Indonesia's central bank held its benchmark BI rate steady at 6.50 percent but will use a broad array of policy instruments "to curb inflation and maintain a more sustainable balance of payments, as well as overall financial system stability."
Bank Indonesia (BI), which raised its rate in June and July, also said the risks of an economic downturn remains high but a further decline in the rupiah exchange rate, which should improve exports, along with weaker domestic demand, should reduce the current account deficit.
"Looking forward, Bank Indonesia expects the downward rupiah trend, which is still consistent with its fundamental conditions, to support efforts to expedite external rebalancing as well as to catalyze healthier economic growth," BI said.
The Indonesian rupiah has been depreciating from the beginning of the year with the decline accelerating since early May as major investors adjusted their portfolios in anticipation of a tapering of asset purchases by the U.S. Federal Reserves.
In July the rupiah slid a further 1.95 percent on average compared with June and since the start of the year it is down over 7 percent, quoted at 10.39 to the U.S. dollar earlier today.
The BI said it would undertake four different macroprudential and supervisory measures.
First, it would continue to absorb excess liquidity that tends to rise after Ramadan by issuing deposit certificates and "improve LDR-Reserve Requirements provisions to strengthen lending and prudent fund raising as well as secondary reserve requirements for banks to bolster liquidity management."
Secondly, the BI would continue to stabilize the rupiah exchange rate "in line with its economic fundamentals to maintain a more sustainable balance of payments."
Thirdly, the BI will conduct supervisory actions to control a still relatively high growth of credit in several banks and specific sectors, including those with high import contents. Fourthly, the BI will increase the supply of foreign exchange.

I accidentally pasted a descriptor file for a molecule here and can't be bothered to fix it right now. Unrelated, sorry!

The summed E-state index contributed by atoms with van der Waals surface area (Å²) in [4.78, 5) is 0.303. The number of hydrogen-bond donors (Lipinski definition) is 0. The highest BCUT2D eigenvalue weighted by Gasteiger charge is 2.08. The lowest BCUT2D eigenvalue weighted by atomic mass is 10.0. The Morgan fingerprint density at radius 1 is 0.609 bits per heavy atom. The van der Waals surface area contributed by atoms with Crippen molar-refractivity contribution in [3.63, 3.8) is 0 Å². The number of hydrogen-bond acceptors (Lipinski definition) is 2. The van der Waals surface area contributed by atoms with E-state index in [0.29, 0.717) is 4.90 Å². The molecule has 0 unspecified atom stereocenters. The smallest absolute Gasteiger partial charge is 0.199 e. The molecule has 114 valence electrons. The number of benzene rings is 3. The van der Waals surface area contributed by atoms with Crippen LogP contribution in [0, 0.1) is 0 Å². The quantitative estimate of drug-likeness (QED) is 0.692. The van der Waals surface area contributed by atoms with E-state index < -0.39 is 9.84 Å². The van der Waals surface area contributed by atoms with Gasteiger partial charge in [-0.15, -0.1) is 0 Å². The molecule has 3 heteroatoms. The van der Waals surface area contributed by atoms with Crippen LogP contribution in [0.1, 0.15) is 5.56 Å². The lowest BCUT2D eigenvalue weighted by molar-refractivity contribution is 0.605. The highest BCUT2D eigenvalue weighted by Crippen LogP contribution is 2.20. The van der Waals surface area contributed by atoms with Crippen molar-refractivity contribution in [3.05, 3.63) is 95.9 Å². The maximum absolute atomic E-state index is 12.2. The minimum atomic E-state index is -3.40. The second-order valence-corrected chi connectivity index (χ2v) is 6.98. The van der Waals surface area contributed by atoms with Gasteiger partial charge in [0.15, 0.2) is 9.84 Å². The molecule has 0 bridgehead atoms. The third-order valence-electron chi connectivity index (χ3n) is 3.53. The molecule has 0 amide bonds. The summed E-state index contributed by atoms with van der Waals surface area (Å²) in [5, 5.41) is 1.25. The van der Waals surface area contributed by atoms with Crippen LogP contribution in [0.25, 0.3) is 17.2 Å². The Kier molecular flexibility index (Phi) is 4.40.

"BI strongly believes the policy mix will be sufficient to direct the 2014 inflation in line with its inflation target range of 4.5% +1%, as well as to buttress domestic economy adjustments toward a sound and balanced equilibrium," the bank said.
Indonesia's inflation rate soared in July to 8.61 percent from 5.9 percent in June, due to a "skyrocketing inflation of volatile foods, while inflation of administered prices as a direct result of subsidized fuel price hikes is in harmony with Bank Indonesia projections."
However, core inflation remained under control due to second-round effects that were less intense than when fuel prices have been raised in the past and the central bank expects inflation pressures to ease after Ramadan, the start of a new academic year and slower economic growth.
The central bank still expects headline inflation to return to its target range in 2014.
Global growth is forecast to be lower than projected, at 3.1 percent compared with 3.2 percent, due to slower growth in emerging markets, especially China and India.
Indonesia's economy expanded by an annual 5.8 percent in the second quarter from 6.03 percent in the first quarter and BI said Indonesia's exports remain insufficient to bolster economic growth as a result of persistently weak global economic demand.
"Lukewarm exports, coupled with weaker purchasing power due to rising inflation, have slowed household consumption and non-construction investment," the BI said.
Economic growth this year is forecast in the lower limits of a range of 5.8-6.2 percent and between 6.4-6.8 percent in 2014.